By: Tim Seely & Tom King (story), Mikel Janín (art), Jeromy Cox (colors)
The Story: Don’t let this gunman get you in his sight(s).
The Review: Hey there, folks! Noah has a busy week this time around, so I’m standing in for this review. Not that I mind; considering all the ways this series could have gone very, very wrong, I’m delighted that it’s done so much right. The debut issue had great energy and more than decent writing, though I admit to be more impressed by the well-crafted Futures End crossover Seely-King delivered last month. Grayson isn’t particularly groundbreaking or exemplary, but it’s good stuff nonetheless.
One of the ways the title doesn’t quite live up to its potential is its repetitious plotting. Every issue, more or less, sets Dick on a new mission tracking a MacGuffin-esque body part in the hands of a twisted individual who tests the balance of his moral compass. It’s not much different from the monster-of-the-week format, which only escapes boredom by varying its tone or making its monsters as compelling as possible within the time allotted. Grayson needs to do the same.
That’s pretty difficult to do in a monthly comic, especially if Seely-King insist on done-in-ones, limiting how much space can be devoted to exploring new characters. They make the best of what they have, and players like Agents 1 and 8 or mission target Christophe Tanner have more substance than you’d expect, but that only makes it an even bigger waste [Spoiler Alert!] when they’re cut down before their time. They’re slightly more specific than your usual spy archetypes, but not fully dimensional.
Agent 8 may be more outgoing than Helena, and more expressive about her attraction to Dick, but essentially serves the same function as love interest and work wife, mocking, disparaging, and betraying his ideals by turns. But in the short amount of time we know her, we do get a fairly rounded sense of who she is: a farm girl from Smallville, of all places, who doesn’t mind taking the lead in her and Dick’s sexual dance. There’s a little male fantasy in the shooting-range scene where she gets behind Dick and physically adjusts his targeting, but it also tells you she waits for no man to give her what she wants.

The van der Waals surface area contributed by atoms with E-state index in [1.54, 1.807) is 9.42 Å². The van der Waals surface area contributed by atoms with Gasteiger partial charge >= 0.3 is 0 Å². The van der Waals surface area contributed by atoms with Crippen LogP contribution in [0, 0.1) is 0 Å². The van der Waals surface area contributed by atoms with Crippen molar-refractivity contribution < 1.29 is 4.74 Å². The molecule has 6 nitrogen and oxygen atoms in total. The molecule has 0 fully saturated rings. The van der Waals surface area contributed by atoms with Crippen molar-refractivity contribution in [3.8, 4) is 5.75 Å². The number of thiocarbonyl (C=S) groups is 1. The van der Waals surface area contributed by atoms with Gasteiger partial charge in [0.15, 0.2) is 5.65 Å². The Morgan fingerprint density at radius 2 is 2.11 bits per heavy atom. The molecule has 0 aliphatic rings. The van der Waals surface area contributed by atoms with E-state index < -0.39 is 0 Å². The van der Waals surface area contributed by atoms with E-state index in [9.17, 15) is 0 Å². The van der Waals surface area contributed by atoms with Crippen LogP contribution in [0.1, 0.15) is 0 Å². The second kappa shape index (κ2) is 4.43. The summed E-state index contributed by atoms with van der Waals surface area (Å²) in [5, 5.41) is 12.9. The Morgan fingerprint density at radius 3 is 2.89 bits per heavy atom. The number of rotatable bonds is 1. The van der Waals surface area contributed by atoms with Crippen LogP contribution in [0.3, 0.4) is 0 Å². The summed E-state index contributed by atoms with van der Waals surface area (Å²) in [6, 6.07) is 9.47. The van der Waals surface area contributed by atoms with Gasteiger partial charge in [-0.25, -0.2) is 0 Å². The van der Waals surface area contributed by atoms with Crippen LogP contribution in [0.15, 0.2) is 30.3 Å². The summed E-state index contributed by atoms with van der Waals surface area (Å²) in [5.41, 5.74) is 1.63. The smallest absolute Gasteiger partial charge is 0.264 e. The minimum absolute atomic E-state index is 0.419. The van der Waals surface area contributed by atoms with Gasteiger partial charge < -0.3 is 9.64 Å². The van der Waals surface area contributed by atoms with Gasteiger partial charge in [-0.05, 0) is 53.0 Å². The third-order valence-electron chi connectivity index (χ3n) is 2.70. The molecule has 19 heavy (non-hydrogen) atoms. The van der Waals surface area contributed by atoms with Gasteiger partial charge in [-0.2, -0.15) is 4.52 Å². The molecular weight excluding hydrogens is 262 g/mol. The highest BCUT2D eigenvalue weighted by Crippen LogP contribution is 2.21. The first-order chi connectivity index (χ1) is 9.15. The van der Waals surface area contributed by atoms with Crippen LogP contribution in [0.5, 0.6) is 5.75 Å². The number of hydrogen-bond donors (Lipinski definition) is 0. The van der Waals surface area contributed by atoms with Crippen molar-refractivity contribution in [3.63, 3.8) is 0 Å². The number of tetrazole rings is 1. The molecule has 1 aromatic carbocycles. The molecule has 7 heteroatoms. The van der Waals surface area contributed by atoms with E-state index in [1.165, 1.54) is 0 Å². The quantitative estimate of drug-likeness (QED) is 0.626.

Which is why it’s so unfortunate that she dies before we have a chance to explore her further.* Unfortunate, but necessary to Seely-King’s purposes. In an issue where Dick takes flack from pretty much everyone at Spyral for his anti-gun stance and love for mediation, Agent 8 is sacrificed to show that Dick has it right. Her uncalled-for shooting of Christophe, just as Dick gets him to stand down, results in both her and her victim’s needless deaths (and the traumatization of Christophe’s son). This is the dark side of Spyral, a reminder of why Dick’s working against them. It’s not just the kettle-pot hypocrisy in demanding the unmasking of the great heroes, though that contradiction strikes you at the end of every issue when the masked Mr. Minos preaches against secrecy.
This is just one more burden Dick has to face in this mission, in addition to the increasing pressure of staying cool in the face of choices he must despise. Add an angry Agent 1 (8’s partner—in more ways than one?) to the mix, and this is a job that gets less fun by the issue, despite Dick’s admittedly imprudent attempts to keep the fun alive. It’s not an unnatural direction for the series to take, but I hope Seely-King play around with spy tropes for a while longer before getting to serious business.
Especially since Janín is having the best time incorporating Bond-type elements into his already stylish work. The title page, featuring a close-up on a (properly censored) naked Agent 8, squeezing her eyes shut and crying out Dick’s name with a satisfied smile, is scintillating, sure, but it’s also a striking image that embodies the title’s specific energy. While Janín’s emotional talents are secondary to his other skills, he pulls out a moving scene once in a while simply by making good storytelling choices. I love the panel of Christophe, whose ocular abilities are linked to his guns, bleeding out on the school grounds, one gun pointed to his distraught son because that’s the only way he can see the kid before he fades out. It’s creepy and tragic, all the more so when you think of that kid remembering for life that his dad died pointing a gun at him.
Conclusion: Borderline excellence, but a bit too straightforward and undercut to hit that level.
– Minhquan Nguyen
Some Musings: * Like any interaction with one Clark Kent?
– Seriously Dick? You’re using Spyral’s systems to contact Bruce? Did the Hypnos implants leave you brain damaged or something?